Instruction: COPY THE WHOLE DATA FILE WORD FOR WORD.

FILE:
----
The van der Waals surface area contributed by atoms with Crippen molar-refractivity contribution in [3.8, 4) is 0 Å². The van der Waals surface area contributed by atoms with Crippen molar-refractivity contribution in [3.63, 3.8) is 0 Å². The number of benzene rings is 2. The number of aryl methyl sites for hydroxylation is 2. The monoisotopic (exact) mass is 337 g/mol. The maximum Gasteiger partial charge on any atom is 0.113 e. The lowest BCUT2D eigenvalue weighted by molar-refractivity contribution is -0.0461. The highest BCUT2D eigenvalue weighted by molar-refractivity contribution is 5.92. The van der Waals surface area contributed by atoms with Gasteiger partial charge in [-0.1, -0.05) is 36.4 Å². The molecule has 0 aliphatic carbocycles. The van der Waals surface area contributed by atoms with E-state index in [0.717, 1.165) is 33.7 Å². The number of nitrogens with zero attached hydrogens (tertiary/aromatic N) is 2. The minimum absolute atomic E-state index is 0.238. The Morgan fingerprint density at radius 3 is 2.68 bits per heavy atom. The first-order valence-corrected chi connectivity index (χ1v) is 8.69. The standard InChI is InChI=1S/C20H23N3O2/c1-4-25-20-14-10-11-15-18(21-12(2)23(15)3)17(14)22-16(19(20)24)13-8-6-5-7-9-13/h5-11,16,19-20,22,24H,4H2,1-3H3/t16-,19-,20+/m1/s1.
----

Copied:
The van der Waals surface area contributed by atoms with Crippen molar-refractivity contribution in [3.8, 4) is 0 Å². The van der Waals surface area contributed by atoms with Crippen molar-refractivity contribution in [3.63, 3.8) is 0 Å². The number of benzene rings is 2. The number of aryl methyl sites for hydroxylation is 2. The monoisotopic (exact) mass is 337 g/mol. The maximum Gasteiger partial charge on any atom is 0.113 e. The lowest BCUT2D eigenvalue weighted by molar-refractivity contribution is -0.0461. The highest BCUT2D eigenvalue weighted by molar-refractivity contribution is 5.92. The van der Waals surface area contributed by atoms with Gasteiger partial charge in [-0.1, -0.05) is 36.4 Å². The molecule has 0 aliphatic carbocycles. The van der Waals surface area contributed by atoms with E-state index in [0.717, 1.165) is 33.7 Å². The number of nitrogens with zero attached hydrogens (tertiary/aromatic N) is 2. The minimum absolute atomic E-state index is 0.238. The Morgan fingerprint density at radius 3 is 2.68 bits per heavy atom. The first-order valence-corrected chi connectivity index (χ1v) is 8.69. The standard InChI is InChI=1S/C20H23N3O2/c1-4-25-20-14-10-11-15-18(21-12(2)23(15)3)17(14)22-16(19(20)24)13-8-6-5-7-9-13/h5-11,16,19-20,22,24H,4H2,1-3H3/t16-,19-,20+/m1/s1.